This video tells the story. A man on the rise. Tim Sylvester, Presidential Candidate for The International Brotherhood of Teamsters (IBT). One of the best orators in the union I have ever witnessed. But was there a true leader behind the speeches. Teamsters Democratic Union (TDU) was backing the Tim Sylvester movement. A movement started by a unpopular “Wildcat Strike” called by then business agent Liam Russertt. The strike itself put Tim Sylvester on the national map as a fighter for the rights of the union workers. This was the picture that was packaged and sold by Teamsters Democratic Union (TDU) to its members as they began to launch the Tim Sylvester for President of the International Brotherhood of Teamsters.
Members at that time recognized the fact that Teamsters Local 804 was once again leading the charge against UPS and their aggressive managerial tactics towards employees. Leading that Local 804 was its president Tim Sylvester. The interesting thing about the one of the potential presidential candidates was Fred Zuckerman. During the same period of time Fred Zuckerman had threatened a potential strike within his Local 89, which would have cost UPS millions of dollars in its air delivery operations. Fred Zuckerman definitely had the resume to lead the I.B.T as its president. He has led several locals and displayed the FIRE many felt Sylvester had.
The one glaring fact that was omitted in touting Tim Sylvester as a fighter for the union man, was the fact that Tim did not lead the “Maspeth 250 Walkout” nor respond to the situation immediately. Tim in fact had disappeared from the forefront in the dealing with the situation as UPS had made the decision to fire all 250 drivers. This would take place over a period of time, but the terminations were coming and not sit down had been scheduled in dealing with the situation in a timely manner. Others eventually resolved the situation, yet Tim attempted to receive credit for resolving the situation. Many drivers from the Maspeth facility felt Ken Hall was instrumental in them returning back to work. A ceremony honoring Ken Hall was held by the a group of local 804 members. The group that organized the ceremony eventually became the platform used by the 804 Strong slate to announce their candidacy as a group to take over Teamsters Local 804.
Fred Zuckerman actually threatened to strike which forced the International Brotherhood of Teamsters to act. The combination of the “Maspeth 250” firings not being resolved, it being a contract year, and Zuckerman’s potential strike caused newspapers and investors to question UPS’s ability to deal with labor issues. The two issues forced both sides, the union and UPS, to come together to resolve both issues. Once these issues were settled and contracts signed, Tim Sylvester was able to parlay is national stature among teamsters as the candidate who would lead the charge against James Hoffa. The problem with Tim was the fact he too focused on his national campaign and not truly understanding the issues confronting his own local. The chief issue amongst the members within his own local was that many felt that if Tim did not deal with the ‘Maspeth 250” in a manner a true leader would have been expected. This issue was overlooked by other members as the were eying the possibility of Sylvester being the IBT President and better serving Local 804 in that capacity. Not directly dealing with the issue of the wildcat strike and the aftermath would have repercussion for Tim and his team as they would eventually lose the 2015 elections to 804 Strong.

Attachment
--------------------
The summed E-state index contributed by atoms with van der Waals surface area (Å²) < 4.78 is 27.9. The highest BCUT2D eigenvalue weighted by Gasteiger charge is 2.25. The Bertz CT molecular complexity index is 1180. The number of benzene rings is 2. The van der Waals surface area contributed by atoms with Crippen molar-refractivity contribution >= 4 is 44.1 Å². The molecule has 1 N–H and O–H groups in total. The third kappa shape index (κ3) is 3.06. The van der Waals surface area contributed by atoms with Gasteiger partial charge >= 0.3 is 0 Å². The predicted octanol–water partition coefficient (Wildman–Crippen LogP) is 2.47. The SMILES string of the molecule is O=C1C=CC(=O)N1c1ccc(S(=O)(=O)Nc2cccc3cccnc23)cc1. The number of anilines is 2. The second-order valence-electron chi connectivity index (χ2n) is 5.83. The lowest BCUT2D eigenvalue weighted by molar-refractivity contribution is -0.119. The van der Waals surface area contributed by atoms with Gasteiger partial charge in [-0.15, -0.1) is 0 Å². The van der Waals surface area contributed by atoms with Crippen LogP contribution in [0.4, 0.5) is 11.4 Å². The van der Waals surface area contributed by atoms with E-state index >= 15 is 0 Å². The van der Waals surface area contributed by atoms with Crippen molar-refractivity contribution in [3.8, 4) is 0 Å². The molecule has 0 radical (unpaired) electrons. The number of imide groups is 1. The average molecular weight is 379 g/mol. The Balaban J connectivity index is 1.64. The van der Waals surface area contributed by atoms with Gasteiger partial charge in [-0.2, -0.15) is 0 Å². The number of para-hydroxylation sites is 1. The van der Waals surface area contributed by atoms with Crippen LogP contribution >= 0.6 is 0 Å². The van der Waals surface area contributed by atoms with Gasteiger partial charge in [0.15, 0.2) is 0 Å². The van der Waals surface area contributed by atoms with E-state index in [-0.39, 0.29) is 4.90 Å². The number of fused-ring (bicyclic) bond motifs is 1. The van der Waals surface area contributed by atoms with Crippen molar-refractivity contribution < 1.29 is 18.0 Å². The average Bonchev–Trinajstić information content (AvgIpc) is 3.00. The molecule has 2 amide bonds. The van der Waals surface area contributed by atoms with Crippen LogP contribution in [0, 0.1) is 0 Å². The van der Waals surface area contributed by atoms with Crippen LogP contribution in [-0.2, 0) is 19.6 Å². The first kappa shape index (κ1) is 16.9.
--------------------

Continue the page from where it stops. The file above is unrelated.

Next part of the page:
Combine this lack of understanding within his own local and at the same time being advised by the Teamsters Democratic Union did not help in his decision making as he also had a nasty split with one of his business agents, Liam Russertt. The issue concerning what really happened with the “Maspeth 250” began to emerge as were details of the relationship between Tim Sylvester and the TDU. Questions of loyalty and who was running the local began to surface as the battle lines became clearer over time.
Leadership is something that Tim lacked in dealing with his own local. He did not resolve the issues with his up and coming business agent Liam Russertt, who eventually formed his own slate, one of a total of three slates, separate from Tim Sylvester’s own slate. Tim did not recognize the threat 804 Strong presented nor the fact so many slates had formed within his own local. Tim did not truly lead in resolving the “Maspeth 250” situation. If he had truly taken charge of the situation, then Ken Hall would never had the opportunity to get involved in the discussions with UPS in resolving the issue.
These plus some dysfunction within the union hall in local 804 led to his downfall as his slate lost the election by 70 votes. Another way of looking at the election is that nearly 65% voted against his slate. Even if his slate had received 100 extra votes, he needed to recognize the fact the over 60% of a local voted against him. The 60% against is the only true reflection of how a membership felt about his leadership. Not how one is perceived by others outside their local. The image of him fighting the company was a fraud. The truth was known within the local. But the beginning of the tribalism within the local began to rear its ugly head as there existed individuals who were plotting against him in the first place, because they felt he was losing his touch and some from the very beginning felt he did not know how to lead; he only knew how to give good speeches. The end result is the only thing that mattered when it came to the potential of Tim Sylvester. The leadership needed to keep his local unified eluded him and eventually lead to him fading into the background.